Using a specially-designed walker, 18-month-old Tanisha Rathore is learning to walk. Her faltering steps, however, are not within the confines of her home, but at the Yuvraj Shivraj Singh Neuro-Rehabilitation Centre in Jodhpur. Rathore suffered from cerebral palsy, a congenital disorder that affects the child's muscle tone, movement, and the ability to move in a coordinated way.
She is one of the 50 persons who visited the centre on Friday for their regular physiotherapy session. The rehab centre is a part of the charitable 100-bedded Rajdadisa Hospital, provides comprehensive rehabilitation comprising physiotherapy, occupational therapy and vocational training to persons with neurological disability.
More than one in four people undergoing rehabilitation suffer from head or spinal injuries they got in a road traffic accident. "We get a lot of hemiplegia (partial paralysis) and paraplegia (partial or full paralysis of the legs) caused by accidents. We have more than 60 machines to treat different parts of the body, ranging from the basic heating machine for sprains to the high-end walkers for those paralysed neck down," said Dr Pukhraj Singh Rajpurohit, in-charge of the physiotherapy unit at the centre. "Nearly 25% of the head injury cases treated here get back to a near-normal life," said Dr Rajpurohit.
Almost 80% of the head injury patients can get back to normal life if they get treated within an hour of the accident, followed by a good rehabilitation programme. "The number of vegetative survivors in severe head injury remains not more than 6%," says Dr Raj K Narayan, chairman, department of neurosurgery and director of the Harvey Cushing Institutes of Neuroscience at Long Island, New York.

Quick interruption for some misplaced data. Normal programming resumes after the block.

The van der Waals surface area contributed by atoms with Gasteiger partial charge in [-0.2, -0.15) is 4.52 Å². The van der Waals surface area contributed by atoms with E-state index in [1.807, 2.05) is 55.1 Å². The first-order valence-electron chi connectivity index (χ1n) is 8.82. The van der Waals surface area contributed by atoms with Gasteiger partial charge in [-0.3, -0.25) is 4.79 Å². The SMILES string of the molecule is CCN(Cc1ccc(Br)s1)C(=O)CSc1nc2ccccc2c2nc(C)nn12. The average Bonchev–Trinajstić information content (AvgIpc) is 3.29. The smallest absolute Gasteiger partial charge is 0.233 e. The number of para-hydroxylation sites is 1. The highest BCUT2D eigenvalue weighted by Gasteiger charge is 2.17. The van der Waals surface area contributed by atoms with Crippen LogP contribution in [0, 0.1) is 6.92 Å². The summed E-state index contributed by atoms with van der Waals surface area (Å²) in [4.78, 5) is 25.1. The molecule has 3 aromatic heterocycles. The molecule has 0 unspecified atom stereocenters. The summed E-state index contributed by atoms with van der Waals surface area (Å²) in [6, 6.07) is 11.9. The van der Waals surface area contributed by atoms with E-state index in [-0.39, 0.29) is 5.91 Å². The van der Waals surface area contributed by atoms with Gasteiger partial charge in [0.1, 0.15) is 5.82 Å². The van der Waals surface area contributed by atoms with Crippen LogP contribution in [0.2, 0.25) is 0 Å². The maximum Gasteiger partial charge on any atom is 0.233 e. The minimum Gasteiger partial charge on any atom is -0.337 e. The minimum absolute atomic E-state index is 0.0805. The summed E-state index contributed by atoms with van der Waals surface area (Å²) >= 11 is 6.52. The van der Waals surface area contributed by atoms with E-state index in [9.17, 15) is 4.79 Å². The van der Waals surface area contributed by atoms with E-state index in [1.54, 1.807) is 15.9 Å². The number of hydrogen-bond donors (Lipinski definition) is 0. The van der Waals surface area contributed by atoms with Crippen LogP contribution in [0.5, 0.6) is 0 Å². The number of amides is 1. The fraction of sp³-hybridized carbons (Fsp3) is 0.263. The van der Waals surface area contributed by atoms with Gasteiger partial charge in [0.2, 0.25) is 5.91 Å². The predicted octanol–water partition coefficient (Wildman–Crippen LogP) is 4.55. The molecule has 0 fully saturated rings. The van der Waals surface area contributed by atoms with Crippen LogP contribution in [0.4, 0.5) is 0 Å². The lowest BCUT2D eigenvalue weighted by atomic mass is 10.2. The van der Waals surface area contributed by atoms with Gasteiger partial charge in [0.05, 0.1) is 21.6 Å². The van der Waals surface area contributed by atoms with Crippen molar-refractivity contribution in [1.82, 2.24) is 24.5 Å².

"Severe head injuries, where the patient isn't able to follow simple commands even after resuscitation, accounts for 10% of the injuries, while 10% are moderate and the rest are categorised mild. Mild doesn't mean trivial, but in such cases, normal functioning can be resumed if treatment is given within a stipulated time," says Dr Narayan.
Dr Narayan is in India for a three-day event - Jodhpur One World Retreat, organised by the Maharaja Gaj Singh II of Jodhpur for his Indian Head Injury Foundation (IHIF), to focus on the alarming increase in cases of head injuries in India. "The retreat with its underlying theme 'a beautiful mind' is the propitious coming together of several interests of mine. Above all it aims to give a new critical impetus to the work of the foundation, a mission very close to my heart," said Gaj Singh II, who set up the rehab centre after his son suffered a major head injury in a polo accident in 2005. It was then that he became aware that medical facilities for head-injury patients was non-existent in India. "He recovered and is leading a normal life today, all because he got specialist care," he said.
To ensure everyone has similar access to care, Gaj Singh II founded IHIF in 2007 with a focus on prevention, diagnosis and treatment of traumatic brain injury, and to provide neuro-rehabilitation to patients suffering from severe injuries in collaboration with agencies such as Brain Trauma Foundation of USA and New York University School of Medicine.
More than one lakh people fall victim to road traffic accidents in India every year, of which nearly 50% are head injury cases. Most cannot reach treatment within one-hour of the accident, as a result of which one of every six brain victims dies. The IHIF provides trauma course to traffic police personnel, who are usually the first to reach the spot and take the victim to a hospital.
"Trauma care should be made a mandatory part of medical education. We need a professional team trained in trauma care in every hospital," said Dr Rajendra Prasad, senior neurosurgeon at New Delhi's Indraprastha Apollo Hospital, who is one of the core members of the foundation.